The mind trembles from the assault of angels;
Running in familiar light it sees the sea,
It remembers the dark subway and the lost fields of childhood,
It remembers the loneliness of first love and the end of a summer:
These are familiar and small.
But the assault of angels is more terrible: angels are invisible,
Angels cast no shadow, and their unpredicted motion
Moves the familiar shadows into light.
Angels cannot burn the fingers: unacknowledged,
They pass unseen. No one will ever know.
Refuse them: they have no claim to charity,
To ignore them offers a key to omniscience.
Angels breed darkness out of light, angels rejoice
In things we hate and fear.
Angels are the launching of a new ship,
Angels offer to inhabit the landscape of your body,
Angels will let you grow as a child grows,
They are your enemy: they will destroy you.
And a time comes when a man is afraid to grow,
A time comes when the house is comfortable and narrow.
A time when the spirit of life contracts.
Angels are at your door: admit them, now.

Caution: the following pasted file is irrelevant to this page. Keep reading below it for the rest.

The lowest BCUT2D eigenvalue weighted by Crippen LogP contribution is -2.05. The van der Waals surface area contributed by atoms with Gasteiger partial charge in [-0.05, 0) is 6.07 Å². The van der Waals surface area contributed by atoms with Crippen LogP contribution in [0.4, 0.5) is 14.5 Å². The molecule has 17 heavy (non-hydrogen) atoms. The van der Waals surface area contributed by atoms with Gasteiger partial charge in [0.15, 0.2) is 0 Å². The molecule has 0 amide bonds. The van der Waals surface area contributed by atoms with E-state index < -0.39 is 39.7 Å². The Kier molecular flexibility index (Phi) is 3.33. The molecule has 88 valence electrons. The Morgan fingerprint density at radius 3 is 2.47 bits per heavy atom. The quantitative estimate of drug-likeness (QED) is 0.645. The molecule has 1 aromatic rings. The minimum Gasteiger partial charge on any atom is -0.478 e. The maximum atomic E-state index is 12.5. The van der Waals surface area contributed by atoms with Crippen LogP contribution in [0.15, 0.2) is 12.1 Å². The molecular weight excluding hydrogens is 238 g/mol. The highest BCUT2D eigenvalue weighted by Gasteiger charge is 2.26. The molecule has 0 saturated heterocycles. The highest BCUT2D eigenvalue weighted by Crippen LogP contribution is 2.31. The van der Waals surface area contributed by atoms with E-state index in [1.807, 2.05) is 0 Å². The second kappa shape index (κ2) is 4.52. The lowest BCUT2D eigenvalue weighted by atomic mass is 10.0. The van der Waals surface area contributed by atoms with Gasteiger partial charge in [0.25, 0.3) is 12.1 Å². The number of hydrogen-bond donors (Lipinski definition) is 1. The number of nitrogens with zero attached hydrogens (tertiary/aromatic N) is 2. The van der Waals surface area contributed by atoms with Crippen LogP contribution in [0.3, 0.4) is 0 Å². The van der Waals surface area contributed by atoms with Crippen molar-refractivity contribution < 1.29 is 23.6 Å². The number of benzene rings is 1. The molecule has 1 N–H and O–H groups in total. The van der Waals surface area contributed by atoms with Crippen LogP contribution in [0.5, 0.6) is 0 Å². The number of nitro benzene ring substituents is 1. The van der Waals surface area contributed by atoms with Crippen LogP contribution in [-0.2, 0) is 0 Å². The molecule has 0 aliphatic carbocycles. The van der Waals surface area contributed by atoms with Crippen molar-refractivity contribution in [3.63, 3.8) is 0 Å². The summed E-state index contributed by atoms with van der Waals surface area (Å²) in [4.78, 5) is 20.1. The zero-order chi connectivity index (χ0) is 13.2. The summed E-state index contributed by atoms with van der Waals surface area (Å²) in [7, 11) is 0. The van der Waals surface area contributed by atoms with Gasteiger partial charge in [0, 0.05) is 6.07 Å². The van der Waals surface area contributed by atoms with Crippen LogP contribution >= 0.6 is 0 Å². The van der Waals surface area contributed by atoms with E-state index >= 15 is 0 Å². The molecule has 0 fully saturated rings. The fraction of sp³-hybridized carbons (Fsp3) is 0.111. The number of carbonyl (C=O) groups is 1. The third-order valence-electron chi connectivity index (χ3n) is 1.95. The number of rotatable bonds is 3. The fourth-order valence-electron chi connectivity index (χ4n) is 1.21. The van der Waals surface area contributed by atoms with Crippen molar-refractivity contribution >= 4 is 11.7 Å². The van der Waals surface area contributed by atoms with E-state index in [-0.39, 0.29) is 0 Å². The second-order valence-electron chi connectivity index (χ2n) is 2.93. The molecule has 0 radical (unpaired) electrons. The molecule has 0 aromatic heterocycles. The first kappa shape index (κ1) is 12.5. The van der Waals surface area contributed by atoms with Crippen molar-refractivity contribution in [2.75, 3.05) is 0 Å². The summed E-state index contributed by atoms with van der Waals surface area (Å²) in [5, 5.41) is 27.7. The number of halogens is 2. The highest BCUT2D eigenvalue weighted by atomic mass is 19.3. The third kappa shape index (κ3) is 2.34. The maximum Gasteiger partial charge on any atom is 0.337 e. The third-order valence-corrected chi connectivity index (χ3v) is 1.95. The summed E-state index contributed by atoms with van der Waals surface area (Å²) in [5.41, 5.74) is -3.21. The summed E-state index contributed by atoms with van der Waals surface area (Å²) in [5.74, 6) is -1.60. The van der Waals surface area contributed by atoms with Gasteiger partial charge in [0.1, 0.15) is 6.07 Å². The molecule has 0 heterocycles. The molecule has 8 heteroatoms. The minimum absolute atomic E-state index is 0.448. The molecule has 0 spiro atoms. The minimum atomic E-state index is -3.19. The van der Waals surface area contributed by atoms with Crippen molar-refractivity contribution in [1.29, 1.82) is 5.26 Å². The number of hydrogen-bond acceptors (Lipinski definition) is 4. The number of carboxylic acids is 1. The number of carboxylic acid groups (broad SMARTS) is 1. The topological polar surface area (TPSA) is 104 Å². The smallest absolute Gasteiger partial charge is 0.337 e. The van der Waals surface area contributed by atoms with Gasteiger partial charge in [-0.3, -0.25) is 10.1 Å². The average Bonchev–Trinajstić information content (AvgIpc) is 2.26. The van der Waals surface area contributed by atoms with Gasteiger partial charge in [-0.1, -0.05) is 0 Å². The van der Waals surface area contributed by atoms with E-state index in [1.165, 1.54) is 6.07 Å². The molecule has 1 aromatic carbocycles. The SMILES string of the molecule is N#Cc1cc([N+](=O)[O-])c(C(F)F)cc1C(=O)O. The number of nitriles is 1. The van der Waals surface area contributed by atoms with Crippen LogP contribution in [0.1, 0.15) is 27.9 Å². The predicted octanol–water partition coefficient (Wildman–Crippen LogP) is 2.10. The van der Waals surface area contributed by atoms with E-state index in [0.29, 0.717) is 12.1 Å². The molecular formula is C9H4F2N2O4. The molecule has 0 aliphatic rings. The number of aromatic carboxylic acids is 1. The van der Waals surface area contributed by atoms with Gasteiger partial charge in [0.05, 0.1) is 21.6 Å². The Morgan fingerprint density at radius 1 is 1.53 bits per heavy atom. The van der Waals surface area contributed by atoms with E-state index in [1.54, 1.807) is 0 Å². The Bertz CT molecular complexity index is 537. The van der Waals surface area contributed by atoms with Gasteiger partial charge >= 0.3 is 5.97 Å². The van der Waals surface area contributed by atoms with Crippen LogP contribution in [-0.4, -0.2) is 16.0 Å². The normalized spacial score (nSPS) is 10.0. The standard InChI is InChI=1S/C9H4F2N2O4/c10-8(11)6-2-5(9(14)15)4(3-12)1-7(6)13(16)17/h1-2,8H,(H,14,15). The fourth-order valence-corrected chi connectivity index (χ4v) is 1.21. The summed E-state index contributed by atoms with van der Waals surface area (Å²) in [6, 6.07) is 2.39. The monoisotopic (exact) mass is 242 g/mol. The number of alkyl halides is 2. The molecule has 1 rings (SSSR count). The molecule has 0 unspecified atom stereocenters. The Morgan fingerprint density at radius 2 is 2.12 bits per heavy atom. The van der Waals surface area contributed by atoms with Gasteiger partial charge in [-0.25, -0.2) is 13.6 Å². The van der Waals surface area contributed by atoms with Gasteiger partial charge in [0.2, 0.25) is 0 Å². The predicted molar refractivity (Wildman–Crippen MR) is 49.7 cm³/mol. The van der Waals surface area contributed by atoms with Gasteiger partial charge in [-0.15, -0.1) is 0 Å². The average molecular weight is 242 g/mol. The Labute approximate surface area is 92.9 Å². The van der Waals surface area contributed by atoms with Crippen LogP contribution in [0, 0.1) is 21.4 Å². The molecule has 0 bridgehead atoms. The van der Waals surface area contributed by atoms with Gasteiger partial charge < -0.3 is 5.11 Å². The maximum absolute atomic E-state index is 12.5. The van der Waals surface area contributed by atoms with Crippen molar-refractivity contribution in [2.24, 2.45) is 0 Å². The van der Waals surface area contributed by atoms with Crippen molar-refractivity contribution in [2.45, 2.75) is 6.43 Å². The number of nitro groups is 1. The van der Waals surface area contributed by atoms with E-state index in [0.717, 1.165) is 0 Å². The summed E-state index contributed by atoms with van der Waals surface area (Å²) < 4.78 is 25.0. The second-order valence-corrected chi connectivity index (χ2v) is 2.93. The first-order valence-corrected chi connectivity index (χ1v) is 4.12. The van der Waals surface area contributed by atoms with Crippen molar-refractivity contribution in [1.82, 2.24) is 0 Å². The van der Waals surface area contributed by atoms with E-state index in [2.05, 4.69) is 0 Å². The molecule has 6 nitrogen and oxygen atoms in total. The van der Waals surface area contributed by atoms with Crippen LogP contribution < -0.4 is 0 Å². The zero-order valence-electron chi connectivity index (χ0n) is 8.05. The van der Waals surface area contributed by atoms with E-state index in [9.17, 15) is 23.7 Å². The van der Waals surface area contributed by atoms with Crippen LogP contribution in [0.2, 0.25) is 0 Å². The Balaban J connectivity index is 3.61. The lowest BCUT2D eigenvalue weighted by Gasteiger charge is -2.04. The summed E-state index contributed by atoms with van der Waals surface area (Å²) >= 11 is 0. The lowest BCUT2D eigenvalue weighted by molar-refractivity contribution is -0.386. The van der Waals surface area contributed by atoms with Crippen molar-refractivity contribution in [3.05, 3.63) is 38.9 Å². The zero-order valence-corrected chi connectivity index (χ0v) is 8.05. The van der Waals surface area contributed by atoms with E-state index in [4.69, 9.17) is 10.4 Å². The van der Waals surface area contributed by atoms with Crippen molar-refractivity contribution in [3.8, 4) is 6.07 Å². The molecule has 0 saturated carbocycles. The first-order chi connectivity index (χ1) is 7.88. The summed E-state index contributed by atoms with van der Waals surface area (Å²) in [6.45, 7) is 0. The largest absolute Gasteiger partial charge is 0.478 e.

Artist: Elizabeth McKee
Accordion folded book
Size : closed W22" x H37" x D10" — open approximately 33’ long
Medium: Acrylic paint and gesso on handmade paper mounted
on foam core board which is backed with Ugandan bark cloth.
Weight: about 70 lbs (without a box)
Housed in: a 60 lb custom-made dark blue box
built by Cabbage Cases in Columbus, Ohio.
I started working on this book in 1998 while living in Kenya and continued to work on it in Uganda in from 1999–2000 and in Maryland from 2000 – 2003. I painted all of the pages with my left hand which is my non-dominant hand. While binding the book in 2003 I developed a severe allergy to bark cloth and PVA and was ordered by every doctor whom I encountered to stop working on it. One told me to put it in a wooden box and drive a stake through it. In 2004 we moved to Russia so it was put in storage for three years while my immune system was fixed. I am no longer allergic to bark cloth and I am careful to wear gloves while working with PVA. I finished the front cover in September.
Michael Roberts was an English poet who died in 1948 of leukemia. I found this poem in The Faber Book of Modern Verse edited by Michael Roberts, in the late 80’s around the time when my husband started talking about moving us from Ottawa to Bangladesh. I remember sitting in our living room in Ottawa and telling a visitor that I was “very comfortable here.” So the line “A time comes when the house is comfortable and narrow.” resonated with me. The image for the section “Angels are at your door: admit them now.” eluded me until after 9/11 when I picked up my brush one day and finished the image as my intuitive response to that event.
Click on this link for a short video of the book.
On my computer it plays if I choose Quick Time Player.